- I O’Reilly, British Fantasy Society

Books by A.T.
& Publications with Tambour stories &
Online stories

August release:
from Ticonderoga Publications
The Finest Ass in the Universe
with an Introduction by
Jeffrey Ford
Elation, compulsion, exploration, love and exquisitely timed bullying, a lascivious oyster, a man called Eggplant, the dangers of smelling like honey pudding, the enticement of innocent toadlets, the unending day of deadness. The daughter of a part-time magician and a Las Vegas showgirl turns to science, destiny points a young man to brassiere design, suddenly orphaned siblings try to protect their most vulnerable, fortunes craze in neighbourhoods living cheek-by-jowl. Unintendeds abound, as life cavorts in all its unclassifiable contrariness.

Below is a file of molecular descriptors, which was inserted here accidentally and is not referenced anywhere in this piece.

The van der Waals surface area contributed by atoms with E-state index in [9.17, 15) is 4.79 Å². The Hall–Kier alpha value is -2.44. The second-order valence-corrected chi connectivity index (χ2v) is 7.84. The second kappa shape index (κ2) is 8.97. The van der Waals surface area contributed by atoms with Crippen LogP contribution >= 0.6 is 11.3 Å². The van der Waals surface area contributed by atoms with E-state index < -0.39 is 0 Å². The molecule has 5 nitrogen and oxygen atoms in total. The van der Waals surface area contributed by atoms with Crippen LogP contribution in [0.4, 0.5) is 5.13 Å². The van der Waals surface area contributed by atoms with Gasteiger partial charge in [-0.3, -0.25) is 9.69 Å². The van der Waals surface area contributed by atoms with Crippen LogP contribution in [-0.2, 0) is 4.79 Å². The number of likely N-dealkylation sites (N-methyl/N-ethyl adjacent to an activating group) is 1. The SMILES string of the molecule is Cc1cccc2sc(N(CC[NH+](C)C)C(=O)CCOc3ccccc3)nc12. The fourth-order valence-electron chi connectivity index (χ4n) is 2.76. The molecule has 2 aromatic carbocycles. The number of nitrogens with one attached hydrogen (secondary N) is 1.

"The Finest Ass in the Universe is a ventriloquist's delight, invoking a multitude of voices, places, and styles ? whimsy as sly and telling as the snarky poetry of Lewis Carroll, beauty you won't soon forget, horror that will leave you helpless with laughter ? yet one master chef made the whole banquet. (Listen between the lines, to hear the underlying song.)"
Faren Miller, Locus Magazine
"It would be inaccurate to say each story in The Finest Ass in the Universe takes your hand and pulls you into its world. Rather, each story dunks you headlong into the vortex of its world ... It is unlike anything I have read before."
– Cecilia Quirk,
The Melbourne Review of Books
"Tambour is one of those writers who writes carefully and exquisitely and slowly ... To have twenty six-short stories collected in one place (including five originals) is seriously exciting."
Alexandra Pierce, Aurora Australis,
and unlike tablets, the hardback has flaps